Before the completion of Nickajack Dam in 1964, the Tennessee River wound its way south, away from modern-day Chattanooga and toward Alabama (Figure 1).
At an archaeological site located on the Nickajack reservoir, archaeologists uncovered worked stones that would have been used as weights for fishing nets (Figure 2). Much like people living near lakes and rivers today, indigenous peoples made use of the river’s large fish population and used tools and technologies to make catching fish easier.
The pictured artifacts show two grooves carved into the middle of relatively small limestone fragments. This made fastening the rope of fishing nets easier, and the stones kept the net weighed down to the bottom of the river (Figure 3).
These fishing weights, or sinker stones, are recorded within the archaeological record during the Archaic Period (starting roughly 8,000 years ago) and were a commonly used fishing technique. It was only in the Woodland Period (roughly 3,000 years ago) that they began to fall out of favor as different technologies were developed. These weights were found locally in the Tennessee River Valley, but similar artifacts have been recorded in sites across the United States.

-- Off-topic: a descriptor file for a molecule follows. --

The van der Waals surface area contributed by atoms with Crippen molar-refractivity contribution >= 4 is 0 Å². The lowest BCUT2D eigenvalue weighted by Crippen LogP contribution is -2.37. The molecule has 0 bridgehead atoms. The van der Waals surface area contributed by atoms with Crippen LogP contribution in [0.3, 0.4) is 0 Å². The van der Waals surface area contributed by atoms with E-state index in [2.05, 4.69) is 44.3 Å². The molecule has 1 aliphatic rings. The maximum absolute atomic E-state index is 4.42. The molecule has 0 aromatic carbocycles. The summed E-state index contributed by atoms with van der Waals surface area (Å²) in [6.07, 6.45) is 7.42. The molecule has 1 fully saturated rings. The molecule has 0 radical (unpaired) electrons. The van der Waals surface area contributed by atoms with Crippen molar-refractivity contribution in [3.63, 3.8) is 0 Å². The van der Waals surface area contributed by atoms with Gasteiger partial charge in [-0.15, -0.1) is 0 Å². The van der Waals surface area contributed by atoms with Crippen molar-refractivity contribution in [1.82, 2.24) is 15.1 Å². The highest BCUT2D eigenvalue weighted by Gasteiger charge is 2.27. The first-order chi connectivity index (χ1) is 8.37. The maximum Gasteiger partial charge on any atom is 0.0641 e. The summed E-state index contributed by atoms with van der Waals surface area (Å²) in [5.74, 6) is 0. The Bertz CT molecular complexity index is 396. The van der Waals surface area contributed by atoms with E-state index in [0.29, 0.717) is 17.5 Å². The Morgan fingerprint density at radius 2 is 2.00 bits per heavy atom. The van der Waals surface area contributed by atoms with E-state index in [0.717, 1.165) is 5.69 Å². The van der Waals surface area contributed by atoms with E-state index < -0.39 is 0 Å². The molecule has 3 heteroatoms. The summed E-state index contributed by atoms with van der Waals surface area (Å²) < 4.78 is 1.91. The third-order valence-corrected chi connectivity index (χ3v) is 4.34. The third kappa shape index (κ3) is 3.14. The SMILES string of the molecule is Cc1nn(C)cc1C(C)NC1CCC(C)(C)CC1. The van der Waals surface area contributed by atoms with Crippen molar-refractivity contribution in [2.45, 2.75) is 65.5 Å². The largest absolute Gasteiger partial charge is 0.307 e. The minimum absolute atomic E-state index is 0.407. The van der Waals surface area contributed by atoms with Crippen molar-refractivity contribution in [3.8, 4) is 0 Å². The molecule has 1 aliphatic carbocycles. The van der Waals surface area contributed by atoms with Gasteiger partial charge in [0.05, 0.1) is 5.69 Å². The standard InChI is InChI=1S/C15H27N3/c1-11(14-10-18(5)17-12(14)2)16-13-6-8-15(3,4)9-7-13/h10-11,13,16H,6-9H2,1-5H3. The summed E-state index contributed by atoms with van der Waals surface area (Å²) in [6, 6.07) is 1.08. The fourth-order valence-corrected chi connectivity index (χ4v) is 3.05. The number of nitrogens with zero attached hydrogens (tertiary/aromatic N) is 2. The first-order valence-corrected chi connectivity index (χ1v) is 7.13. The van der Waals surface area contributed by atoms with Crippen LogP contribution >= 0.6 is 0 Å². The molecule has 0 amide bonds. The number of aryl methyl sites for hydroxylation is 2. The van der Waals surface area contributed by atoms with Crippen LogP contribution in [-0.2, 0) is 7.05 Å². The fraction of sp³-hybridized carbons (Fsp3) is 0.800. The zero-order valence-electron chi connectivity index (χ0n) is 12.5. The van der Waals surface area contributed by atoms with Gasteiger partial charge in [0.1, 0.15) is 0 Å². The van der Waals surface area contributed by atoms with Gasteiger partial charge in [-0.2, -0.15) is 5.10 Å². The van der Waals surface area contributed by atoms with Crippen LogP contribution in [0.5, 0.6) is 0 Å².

While an assortment of fish and other edible river creatures, such as the freshwater mussel, would have been consumed, one was seemingly more popular than others. Remains of the freshwater drum were most frequently identified in association with the fishing that occurred around Nickajack Reservoir during this period (Figure 4).
Learning about the technologies used for fishing during this time can help archaeologists better understand the historic ways people used tools to interact with their environment.
Faulkner, Charles H and J.B. Graham
1965 Excavations in the Nickajack Reservoir Season 1 University of Tennessee, Department of Anthropology. Report of Investigations.
2020 Arkansas Archeological Survey, Notched Stone Net Sinkers: Artifact of the Month. University of Arkansas System. https://archeology.uark.edu/artifacts/netsinkers/ Accessed November 17, 2022